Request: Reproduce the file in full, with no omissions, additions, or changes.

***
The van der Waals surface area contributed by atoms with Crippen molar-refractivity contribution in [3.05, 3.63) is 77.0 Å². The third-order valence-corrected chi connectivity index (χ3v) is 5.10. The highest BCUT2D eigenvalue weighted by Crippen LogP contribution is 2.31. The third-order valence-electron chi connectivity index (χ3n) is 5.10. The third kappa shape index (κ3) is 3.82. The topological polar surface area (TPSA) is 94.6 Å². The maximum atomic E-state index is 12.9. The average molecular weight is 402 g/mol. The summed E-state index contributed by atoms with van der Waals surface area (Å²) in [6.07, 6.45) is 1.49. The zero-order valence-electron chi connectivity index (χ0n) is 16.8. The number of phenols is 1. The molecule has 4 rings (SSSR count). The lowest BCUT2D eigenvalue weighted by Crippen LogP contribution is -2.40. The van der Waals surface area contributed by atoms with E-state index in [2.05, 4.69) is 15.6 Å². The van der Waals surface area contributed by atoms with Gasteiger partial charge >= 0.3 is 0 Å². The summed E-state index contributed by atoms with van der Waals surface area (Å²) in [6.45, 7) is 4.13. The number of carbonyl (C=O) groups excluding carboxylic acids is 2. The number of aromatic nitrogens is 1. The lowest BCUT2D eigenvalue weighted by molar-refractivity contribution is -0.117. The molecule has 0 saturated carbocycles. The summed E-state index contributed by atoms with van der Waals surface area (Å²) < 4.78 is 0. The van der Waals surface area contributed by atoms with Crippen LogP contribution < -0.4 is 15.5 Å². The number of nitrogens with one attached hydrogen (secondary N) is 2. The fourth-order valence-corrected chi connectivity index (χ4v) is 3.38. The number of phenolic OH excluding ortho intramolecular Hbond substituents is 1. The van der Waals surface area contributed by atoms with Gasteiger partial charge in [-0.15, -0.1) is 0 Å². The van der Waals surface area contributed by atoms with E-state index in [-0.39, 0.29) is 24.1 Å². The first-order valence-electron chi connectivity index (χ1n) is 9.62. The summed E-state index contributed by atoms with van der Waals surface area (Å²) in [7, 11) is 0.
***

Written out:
The van der Waals surface area contributed by atoms with Crippen molar-refractivity contribution in [3.05, 3.63) is 77.0 Å². The third-order valence-corrected chi connectivity index (χ3v) is 5.10. The highest BCUT2D eigenvalue weighted by Crippen LogP contribution is 2.31. The third-order valence-electron chi connectivity index (χ3n) is 5.10. The third kappa shape index (κ3) is 3.82. The topological polar surface area (TPSA) is 94.6 Å². The maximum atomic E-state index is 12.9. The average molecular weight is 402 g/mol. The summed E-state index contributed by atoms with van der Waals surface area (Å²) in [6.07, 6.45) is 1.49. The zero-order valence-electron chi connectivity index (χ0n) is 16.8. The number of phenols is 1. The molecule has 4 rings (SSSR count). The lowest BCUT2D eigenvalue weighted by Crippen LogP contribution is -2.40. The van der Waals surface area contributed by atoms with E-state index in [2.05, 4.69) is 15.6 Å². The van der Waals surface area contributed by atoms with Gasteiger partial charge >= 0.3 is 0 Å². The summed E-state index contributed by atoms with van der Waals surface area (Å²) in [6.45, 7) is 4.13. The number of carbonyl (C=O) groups excluding carboxylic acids is 2. The number of aromatic nitrogens is 1. The lowest BCUT2D eigenvalue weighted by molar-refractivity contribution is -0.117. The molecule has 0 saturated carbocycles. The summed E-state index contributed by atoms with van der Waals surface area (Å²) < 4.78 is 0. The van der Waals surface area contributed by atoms with Crippen LogP contribution < -0.4 is 15.5 Å². The number of nitrogens with one attached hydrogen (secondary N) is 2. The fourth-order valence-corrected chi connectivity index (χ4v) is 3.38. The number of phenolic OH excluding ortho intramolecular Hbond substituents is 1. The van der Waals surface area contributed by atoms with Gasteiger partial charge in [-0.15, -0.1) is 0 Å². The van der Waals surface area contributed by atoms with E-state index in [-0.39, 0.29) is 24.1 Å². The first-order valence-electron chi connectivity index (χ1n) is 9.62. The summed E-state index contributed by atoms with van der Waals surface area (Å²) in [7, 11) is 0.